If You Can Make A Difference, Then You Should

In The Reason You Walk I outlined the path of reconciliation my late father led our family on in the last year of his life. From the horrors of a Catholic residential school to the de facto segregation that existed in this country, he experienced some of the worst this country had to offer.

Yet in his last year he also showed us humanity’s best. He adopted the Archbishop James Weisgerber as his brother in a powerful display of forgiveness. He worked to bring people from different backgrounds together until he left this world surrounded by family and friends.

Along the way, there was a quieter form of leadership on display as well — that of my mother. She was his adviser for much of his political career, helped both my dad and I find sobriety and in the end put her life on hold to care for my father as cancer slowly claimed him.


Through it all, this non-Native woman from Toronto exuded humility and took the challenges life threw at her without asking for pity.

It is through these examples that I understand leadership — that it is about service, about helping those in need and about doing the right thing, not for some reward, but simply because it is the right thing to do.

As I look around at my province I see other examples of leadership and service. I see it in seniors in Fort Rouge who tell me they use payday loans in order to survive on a fixed income. I see it in the young families in Osborne Village who need help with child care so they can earn a living. I see it in people of all walks of life standing against climate change.

I’ve seen Manitoba NDP governments help people like these. In the 1980s my mother-in-law was able to attend university because of an access program for people on social assistance that was created under then-Premier Howard Pawley.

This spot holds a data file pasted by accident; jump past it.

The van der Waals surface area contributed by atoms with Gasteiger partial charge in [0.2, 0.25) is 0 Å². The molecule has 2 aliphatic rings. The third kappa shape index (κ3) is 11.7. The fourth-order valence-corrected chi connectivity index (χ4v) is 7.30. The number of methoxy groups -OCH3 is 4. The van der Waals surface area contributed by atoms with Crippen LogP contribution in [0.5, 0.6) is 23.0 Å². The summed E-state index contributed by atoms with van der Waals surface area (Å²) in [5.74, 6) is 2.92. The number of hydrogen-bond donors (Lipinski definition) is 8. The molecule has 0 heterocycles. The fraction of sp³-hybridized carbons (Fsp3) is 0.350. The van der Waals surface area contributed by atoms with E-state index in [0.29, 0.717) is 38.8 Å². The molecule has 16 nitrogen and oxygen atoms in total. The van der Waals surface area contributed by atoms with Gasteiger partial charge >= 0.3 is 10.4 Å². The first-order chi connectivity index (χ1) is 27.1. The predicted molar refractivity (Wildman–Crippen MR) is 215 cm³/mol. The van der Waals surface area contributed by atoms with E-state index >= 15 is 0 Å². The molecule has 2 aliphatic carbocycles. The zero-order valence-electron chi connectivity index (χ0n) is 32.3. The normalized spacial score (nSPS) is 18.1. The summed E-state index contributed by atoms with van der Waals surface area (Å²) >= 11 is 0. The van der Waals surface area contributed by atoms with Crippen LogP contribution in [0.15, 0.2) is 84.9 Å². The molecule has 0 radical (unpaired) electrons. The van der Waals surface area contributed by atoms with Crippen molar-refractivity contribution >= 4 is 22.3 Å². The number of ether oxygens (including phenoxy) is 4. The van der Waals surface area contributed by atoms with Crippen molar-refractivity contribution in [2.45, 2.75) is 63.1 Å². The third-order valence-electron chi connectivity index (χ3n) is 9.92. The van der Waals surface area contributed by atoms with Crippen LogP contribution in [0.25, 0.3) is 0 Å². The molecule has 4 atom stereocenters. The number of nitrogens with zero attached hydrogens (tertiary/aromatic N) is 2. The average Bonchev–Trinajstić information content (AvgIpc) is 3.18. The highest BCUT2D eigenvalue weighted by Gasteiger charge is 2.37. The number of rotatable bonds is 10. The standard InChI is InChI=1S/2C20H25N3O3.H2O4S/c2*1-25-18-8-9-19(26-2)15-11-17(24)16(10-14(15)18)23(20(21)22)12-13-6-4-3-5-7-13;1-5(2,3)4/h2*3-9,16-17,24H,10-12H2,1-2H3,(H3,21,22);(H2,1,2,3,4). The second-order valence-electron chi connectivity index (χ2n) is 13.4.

She earned her BEd., then her MEd., and became a principal. She led her kids along the path of education as well and her daughter, my wife Lisa, became a medical doctor. Their family will never live in poverty again. They had the smarts and the work ethic. They just needed a little help. That help came from the NDP.

Wab Kinew is interviewed in Toronto for this RBC Taylor Prize video for Huffington Post – see that video HERE

Yet the progressive agenda in this province is unfinished. One of the great legacies of the Manitoba NDP is a cancer drug program which covers everyone in this province. Everyone except for First Nations people.

When my father battled cancer in 2012 he lived in Winnipeg, so he should have been eligible for the cancer program. Instead First Nations drug coverage rendered him ineligible for the provincial plan and did not cover his chemotherapy.

He had options, we could have paid for the drug. Instead he chose a shorter time on earth with a higher quality of life. Still, this is a clear example of systemic racism. It’s not acceptable to me that jurisdictional squabbles make some people second-class citizens in this country.

So, I am putting my name forward in the hopes the people of Fort Rouge will choose me to represent them. I want to serve them and everyone in Manitoba.

As I reflect on the examples of leadership I’ve seen in my life, I think they might share one ethic in common: so long as you keep love in your heart and humble thoughts in your mind, if you can make a difference, then you should.

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About Wab Kinew